Because I just rebuilt my old rig for my wife, and to be frank, I couldn't be bothered taking all the same precautions I normally do, as it wasn't intended to be overclocked, or used heavily. I simply applied a small line of arctic silver about the width of a grain of rice and perhaps 10mm long, then applied the HSF. Later, because of something else unrelated, I had to remove it again, only to find that it was covering only half the chip. Besides, I say "I've always done it that way".. when really, what I should have typed was "I've been doing it that way for ages". Obviously, in the beginning, I did use the recommended method of putting a blob there and letting the pressure sort it out.

    The problem, as I see it, arises from the pressure applied. The socket 939 clips on my wife's HSF were clearly just not cutting it.

    I still maintain that it makes little practical difference. Perhaps pre-spreading may introduce some bubbles, maybe not... but is that any worse than having 30% of the chip with nothing on it? Remember, where there is no compound, there's probably also no contact between chip and HSF.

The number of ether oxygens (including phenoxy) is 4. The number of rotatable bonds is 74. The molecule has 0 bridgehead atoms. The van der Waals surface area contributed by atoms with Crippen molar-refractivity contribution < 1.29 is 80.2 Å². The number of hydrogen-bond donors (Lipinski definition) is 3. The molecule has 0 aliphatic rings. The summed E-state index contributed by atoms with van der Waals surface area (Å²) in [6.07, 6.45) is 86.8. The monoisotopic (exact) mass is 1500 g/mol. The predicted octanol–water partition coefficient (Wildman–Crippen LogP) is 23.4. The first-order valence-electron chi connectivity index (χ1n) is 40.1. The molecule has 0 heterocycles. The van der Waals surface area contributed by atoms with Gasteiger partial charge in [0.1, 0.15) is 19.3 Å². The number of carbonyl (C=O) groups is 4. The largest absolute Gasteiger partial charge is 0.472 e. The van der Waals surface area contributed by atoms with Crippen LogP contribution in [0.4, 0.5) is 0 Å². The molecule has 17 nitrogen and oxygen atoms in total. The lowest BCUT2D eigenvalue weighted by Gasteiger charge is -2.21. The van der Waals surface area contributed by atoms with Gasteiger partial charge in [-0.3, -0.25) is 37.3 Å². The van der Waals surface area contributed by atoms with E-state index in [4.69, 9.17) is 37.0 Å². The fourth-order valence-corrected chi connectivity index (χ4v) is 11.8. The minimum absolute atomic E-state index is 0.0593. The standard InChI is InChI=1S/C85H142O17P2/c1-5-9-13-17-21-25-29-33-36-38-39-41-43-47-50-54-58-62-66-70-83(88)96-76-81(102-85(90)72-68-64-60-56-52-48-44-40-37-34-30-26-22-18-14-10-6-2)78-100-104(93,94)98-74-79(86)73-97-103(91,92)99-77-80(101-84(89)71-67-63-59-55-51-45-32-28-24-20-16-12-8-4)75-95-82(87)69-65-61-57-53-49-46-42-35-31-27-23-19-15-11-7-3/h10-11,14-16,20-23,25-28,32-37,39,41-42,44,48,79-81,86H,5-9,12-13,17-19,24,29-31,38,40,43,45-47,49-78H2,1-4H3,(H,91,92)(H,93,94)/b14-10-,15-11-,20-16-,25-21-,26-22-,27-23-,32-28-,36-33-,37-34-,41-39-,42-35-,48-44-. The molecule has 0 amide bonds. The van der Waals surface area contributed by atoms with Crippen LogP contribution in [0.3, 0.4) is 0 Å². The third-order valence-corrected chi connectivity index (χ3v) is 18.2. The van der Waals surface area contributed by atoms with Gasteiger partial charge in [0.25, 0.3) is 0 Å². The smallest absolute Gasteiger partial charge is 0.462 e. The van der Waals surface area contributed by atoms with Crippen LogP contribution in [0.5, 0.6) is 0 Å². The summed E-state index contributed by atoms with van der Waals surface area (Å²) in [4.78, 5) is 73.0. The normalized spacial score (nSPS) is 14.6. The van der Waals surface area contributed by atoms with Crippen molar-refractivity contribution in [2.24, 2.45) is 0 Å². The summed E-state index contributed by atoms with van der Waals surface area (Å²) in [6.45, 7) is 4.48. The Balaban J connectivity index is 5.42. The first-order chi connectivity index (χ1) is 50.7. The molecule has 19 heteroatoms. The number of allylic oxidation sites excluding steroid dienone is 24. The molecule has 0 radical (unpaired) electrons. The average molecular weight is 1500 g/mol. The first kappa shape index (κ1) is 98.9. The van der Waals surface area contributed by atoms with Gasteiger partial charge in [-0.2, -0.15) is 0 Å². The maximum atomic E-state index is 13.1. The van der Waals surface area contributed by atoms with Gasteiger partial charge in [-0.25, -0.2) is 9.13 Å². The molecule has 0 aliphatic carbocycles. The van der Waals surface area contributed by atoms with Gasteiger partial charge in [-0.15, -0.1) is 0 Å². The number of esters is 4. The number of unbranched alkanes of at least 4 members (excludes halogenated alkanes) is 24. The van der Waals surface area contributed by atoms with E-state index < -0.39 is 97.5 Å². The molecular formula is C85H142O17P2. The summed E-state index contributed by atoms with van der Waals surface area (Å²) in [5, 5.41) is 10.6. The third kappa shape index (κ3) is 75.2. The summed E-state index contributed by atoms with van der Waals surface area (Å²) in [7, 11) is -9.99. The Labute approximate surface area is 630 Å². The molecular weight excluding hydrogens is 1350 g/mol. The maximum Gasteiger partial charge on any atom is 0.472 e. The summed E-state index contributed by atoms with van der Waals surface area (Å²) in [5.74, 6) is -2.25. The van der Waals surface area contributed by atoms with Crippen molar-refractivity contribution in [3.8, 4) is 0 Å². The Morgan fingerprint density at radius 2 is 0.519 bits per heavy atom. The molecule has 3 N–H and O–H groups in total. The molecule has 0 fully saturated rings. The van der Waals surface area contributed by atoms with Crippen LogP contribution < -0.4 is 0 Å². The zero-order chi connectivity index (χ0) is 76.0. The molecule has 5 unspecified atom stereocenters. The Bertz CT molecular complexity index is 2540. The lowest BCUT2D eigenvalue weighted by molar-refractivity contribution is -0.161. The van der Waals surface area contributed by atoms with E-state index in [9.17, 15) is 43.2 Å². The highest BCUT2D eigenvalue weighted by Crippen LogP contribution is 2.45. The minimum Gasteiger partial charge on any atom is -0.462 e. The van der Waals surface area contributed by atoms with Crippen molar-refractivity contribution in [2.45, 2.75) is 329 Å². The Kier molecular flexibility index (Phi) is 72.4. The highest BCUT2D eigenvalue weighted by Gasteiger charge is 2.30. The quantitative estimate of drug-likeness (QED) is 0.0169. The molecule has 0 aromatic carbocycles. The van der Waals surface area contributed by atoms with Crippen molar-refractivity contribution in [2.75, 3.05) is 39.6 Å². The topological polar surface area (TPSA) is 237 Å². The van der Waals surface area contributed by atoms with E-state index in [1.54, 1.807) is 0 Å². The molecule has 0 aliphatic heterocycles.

In all honesty, I can't say that I've noticed any difference in temps either way, but at least I have the piece of mind from knowing it's covered. The only way you can be sure the other way is to remove it and check, and then if you re-apply it you have air bubbles AND uneven coverage.... you end up getting in that situation where you become paranoid if the fridge light goes out when you close the door :).. if you know what I mean.
     
  18. mmorgue

    mmorgue What's a Dremel?

    Joined:
    16 Feb 2005
    Posts:
    386
    Likes Received:
    0
    After cleaning the heatsink contact side, I often apply a small amount of TIM and using the finger and plastic bag, work it in so that hopefully any microscopic defects or holes are filled. I then wipe the majority of that TIM off using a clean cloth so it's clean - apart from the filling of the crevices/small defects, etc.